Consumer Confidence Plummets To Record Lows As Financial Pressures Mount
The Westpac McDermott Miller Consumer Confidence Index dropped sharply in the June quarter, falling 13 points to a level of 78.7. That’s the lowest level recorded since the survey began in 1988, and indicates that there are far more New Zealanders who are pessimistic about the economic environment than those that are optimistic.
“Household budgets are being squeezed in a way that they haven’t been for decades,” commented Westpac’s Acting Chief Economist Michael Gordon. “The combination of rising mortgage rates and increases in living costs has already taken a large bite out of disposable incomes. And with interest rates set to rise even further, many households will find the pressure on their finances becoming more intense over the coming months.”
“The pressure on household finances is weighing on spending appetites, and we’re expecting a downturn in economic growth more generally over the coming months,” noted Mr Gordon. “The extent of that downturn will have an important bearing on how much further the Reserve Bank will raise the Official Cash Rate. If demand slows sharply – consistent with the drop in consumer confidence – increases in the cash rate are likely to fall short of what financial markets are expecting.”
“There continue to be clear contrasts across the different demographic groups, with some having experienced very large drops in confidence this June quarter. Men are now almost as pessimistic as females, having experienced a sharp fall in confidence (down 21 points to 78.9). In contrast, women’s confidence dropped 6.2 points to sit just below men at 78.5. Rising prices and interest rate increases are having an impact on the financial position of both men and women, but when it comes to their own financial situation improving in a year’s time, men are far more pessimistic,” noted Imogen Rendall, Market Research Director of McDermott Miller Limited.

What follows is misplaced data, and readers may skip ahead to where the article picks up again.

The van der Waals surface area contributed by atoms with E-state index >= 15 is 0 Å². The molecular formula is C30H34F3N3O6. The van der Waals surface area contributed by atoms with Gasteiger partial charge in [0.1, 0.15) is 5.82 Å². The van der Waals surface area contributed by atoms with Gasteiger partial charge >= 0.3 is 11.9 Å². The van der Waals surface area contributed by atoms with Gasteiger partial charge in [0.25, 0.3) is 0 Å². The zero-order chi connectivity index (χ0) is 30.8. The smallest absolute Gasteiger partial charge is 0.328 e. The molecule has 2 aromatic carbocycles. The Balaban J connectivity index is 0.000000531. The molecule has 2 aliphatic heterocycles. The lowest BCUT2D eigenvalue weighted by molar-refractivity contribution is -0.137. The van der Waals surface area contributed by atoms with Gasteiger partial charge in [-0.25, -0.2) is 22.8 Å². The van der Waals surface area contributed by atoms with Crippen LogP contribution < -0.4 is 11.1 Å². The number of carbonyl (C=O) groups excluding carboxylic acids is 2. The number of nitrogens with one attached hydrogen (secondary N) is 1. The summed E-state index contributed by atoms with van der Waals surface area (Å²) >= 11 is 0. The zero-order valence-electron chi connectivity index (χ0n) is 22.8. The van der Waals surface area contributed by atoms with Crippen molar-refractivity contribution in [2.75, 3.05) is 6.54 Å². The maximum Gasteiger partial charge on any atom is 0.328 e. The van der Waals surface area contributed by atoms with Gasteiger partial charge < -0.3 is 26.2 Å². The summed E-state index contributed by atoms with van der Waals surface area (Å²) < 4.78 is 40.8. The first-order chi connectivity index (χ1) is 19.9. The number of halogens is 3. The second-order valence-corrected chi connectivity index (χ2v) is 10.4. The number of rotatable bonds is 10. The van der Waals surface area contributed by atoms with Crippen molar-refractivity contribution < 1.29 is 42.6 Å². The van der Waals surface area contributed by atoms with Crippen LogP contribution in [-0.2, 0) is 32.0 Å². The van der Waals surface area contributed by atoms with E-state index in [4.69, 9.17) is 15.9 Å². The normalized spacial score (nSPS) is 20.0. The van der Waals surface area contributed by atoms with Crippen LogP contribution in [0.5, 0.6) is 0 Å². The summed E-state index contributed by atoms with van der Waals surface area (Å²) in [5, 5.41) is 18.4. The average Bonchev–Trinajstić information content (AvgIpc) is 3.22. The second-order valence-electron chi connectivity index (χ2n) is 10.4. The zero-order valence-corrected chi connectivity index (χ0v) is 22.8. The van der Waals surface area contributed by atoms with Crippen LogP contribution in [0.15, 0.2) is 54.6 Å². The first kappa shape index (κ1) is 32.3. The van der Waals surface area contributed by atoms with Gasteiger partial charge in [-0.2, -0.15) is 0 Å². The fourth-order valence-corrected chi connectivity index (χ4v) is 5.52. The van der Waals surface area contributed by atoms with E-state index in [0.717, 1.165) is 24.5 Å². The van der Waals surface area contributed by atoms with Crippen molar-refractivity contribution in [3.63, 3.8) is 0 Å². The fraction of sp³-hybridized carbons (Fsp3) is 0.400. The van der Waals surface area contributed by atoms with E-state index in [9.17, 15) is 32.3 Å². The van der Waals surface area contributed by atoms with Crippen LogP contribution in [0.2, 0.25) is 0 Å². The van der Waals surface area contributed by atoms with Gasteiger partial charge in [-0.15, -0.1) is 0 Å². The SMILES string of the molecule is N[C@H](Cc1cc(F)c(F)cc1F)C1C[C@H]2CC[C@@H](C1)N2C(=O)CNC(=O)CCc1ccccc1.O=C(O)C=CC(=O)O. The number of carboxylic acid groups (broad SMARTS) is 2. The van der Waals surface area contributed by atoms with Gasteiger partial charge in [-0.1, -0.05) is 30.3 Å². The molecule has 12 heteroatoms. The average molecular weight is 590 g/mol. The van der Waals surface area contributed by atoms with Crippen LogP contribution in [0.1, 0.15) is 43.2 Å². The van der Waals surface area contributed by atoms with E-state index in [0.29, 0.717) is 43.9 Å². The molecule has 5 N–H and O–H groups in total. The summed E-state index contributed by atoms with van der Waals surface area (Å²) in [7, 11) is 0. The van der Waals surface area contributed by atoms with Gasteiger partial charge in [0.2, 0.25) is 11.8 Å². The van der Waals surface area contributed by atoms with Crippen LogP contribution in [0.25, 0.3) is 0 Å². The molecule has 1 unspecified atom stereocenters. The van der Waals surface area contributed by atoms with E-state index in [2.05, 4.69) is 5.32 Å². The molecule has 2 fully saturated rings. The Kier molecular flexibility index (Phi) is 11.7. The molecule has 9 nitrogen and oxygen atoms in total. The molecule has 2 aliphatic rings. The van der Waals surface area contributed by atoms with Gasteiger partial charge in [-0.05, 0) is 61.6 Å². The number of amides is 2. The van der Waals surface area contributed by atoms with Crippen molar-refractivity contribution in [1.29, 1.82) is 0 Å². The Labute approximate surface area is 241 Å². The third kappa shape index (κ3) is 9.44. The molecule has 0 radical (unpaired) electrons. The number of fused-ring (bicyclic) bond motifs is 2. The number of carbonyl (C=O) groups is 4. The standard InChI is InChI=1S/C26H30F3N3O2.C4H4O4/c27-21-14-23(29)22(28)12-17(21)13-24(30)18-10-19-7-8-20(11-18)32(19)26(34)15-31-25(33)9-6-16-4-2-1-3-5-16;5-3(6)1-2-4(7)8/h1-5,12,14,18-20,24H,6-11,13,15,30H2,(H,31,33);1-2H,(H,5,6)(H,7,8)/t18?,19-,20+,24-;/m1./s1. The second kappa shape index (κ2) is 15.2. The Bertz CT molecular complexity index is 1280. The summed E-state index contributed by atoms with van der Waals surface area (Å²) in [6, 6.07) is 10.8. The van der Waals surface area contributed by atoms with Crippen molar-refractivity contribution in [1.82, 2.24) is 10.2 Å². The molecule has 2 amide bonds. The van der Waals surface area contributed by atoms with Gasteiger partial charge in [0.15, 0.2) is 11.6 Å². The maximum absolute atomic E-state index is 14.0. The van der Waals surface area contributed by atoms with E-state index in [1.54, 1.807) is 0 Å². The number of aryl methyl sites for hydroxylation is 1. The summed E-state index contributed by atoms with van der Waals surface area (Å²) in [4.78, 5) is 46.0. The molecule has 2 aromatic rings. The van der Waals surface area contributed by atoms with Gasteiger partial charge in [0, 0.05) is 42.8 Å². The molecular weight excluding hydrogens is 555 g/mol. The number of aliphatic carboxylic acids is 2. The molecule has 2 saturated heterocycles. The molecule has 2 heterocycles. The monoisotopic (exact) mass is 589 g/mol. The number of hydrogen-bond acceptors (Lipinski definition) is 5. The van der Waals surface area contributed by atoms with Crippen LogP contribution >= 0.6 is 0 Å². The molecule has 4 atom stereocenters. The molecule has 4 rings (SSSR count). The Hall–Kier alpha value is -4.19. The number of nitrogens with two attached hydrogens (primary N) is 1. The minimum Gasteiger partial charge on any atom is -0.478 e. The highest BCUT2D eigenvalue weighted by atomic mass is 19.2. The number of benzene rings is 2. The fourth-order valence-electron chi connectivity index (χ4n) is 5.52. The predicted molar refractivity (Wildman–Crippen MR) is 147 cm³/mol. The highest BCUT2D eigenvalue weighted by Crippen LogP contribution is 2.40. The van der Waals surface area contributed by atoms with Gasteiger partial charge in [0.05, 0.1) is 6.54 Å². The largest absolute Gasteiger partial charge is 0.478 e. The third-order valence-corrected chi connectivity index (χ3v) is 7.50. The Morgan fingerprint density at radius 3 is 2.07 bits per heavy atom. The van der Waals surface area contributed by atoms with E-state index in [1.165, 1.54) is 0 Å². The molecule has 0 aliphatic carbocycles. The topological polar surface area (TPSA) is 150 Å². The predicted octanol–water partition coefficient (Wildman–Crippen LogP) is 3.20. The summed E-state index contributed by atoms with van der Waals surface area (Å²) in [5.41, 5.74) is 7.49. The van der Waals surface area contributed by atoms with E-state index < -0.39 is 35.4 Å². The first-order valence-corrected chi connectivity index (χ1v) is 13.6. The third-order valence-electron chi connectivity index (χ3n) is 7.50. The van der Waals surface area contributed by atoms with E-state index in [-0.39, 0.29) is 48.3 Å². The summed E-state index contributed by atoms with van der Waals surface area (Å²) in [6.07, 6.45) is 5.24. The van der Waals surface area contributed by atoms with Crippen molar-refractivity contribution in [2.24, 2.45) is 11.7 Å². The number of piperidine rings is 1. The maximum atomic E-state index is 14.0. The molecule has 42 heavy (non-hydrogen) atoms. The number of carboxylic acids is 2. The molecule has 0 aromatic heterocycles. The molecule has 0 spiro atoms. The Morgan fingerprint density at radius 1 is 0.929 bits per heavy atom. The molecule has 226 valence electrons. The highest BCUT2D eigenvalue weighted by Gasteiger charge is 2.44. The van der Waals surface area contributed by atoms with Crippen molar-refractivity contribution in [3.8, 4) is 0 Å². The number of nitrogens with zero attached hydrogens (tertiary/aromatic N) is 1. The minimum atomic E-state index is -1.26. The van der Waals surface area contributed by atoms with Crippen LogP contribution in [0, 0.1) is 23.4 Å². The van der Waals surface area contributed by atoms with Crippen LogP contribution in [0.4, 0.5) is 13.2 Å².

“Those aged 30-49 have been cautiously optimistic for the last three quarters, but this June quarter that optimism nose-dived 26.1 points to 77.1. Household finances of those in this age group are likely to be being put under significant strain, as prices continue to rise and mortgage rates go higher. Confidence of younger people aged 18-29 has dropped again from last quarter, falling to 86.1 (down 5.9 points). There is a similar story with those aged 50 plus, with confidence having fallen each quarter for the last year: this age group now sits on 78.1 (down 4.8 points),” said Ms Rendall.
“With many respondents expecting bad economic times ahead for New Zealand, as well as an expectation that their own financial situation will worsen, it looks like we are in for a bumpy ride,” commented Ms Rendall.
A full description of the background and specifications of the survey are attached. The survey was conducted over 1-14 June 2022, with a sample size of 1,559. An index number over 100 indicates that optimists outnumber pessimists. The margin of error of the survey is 2.5%.
The Westpac McDermott Miller Consumer Confidence Survey and Index is owned by McDermott Miller Limited. Westpac McDermott Miller should be acknowledged as the source when citing the Index. Graphs supplied may be reproduced by the news media provided the Westpac McDermott Miller logo remains inset.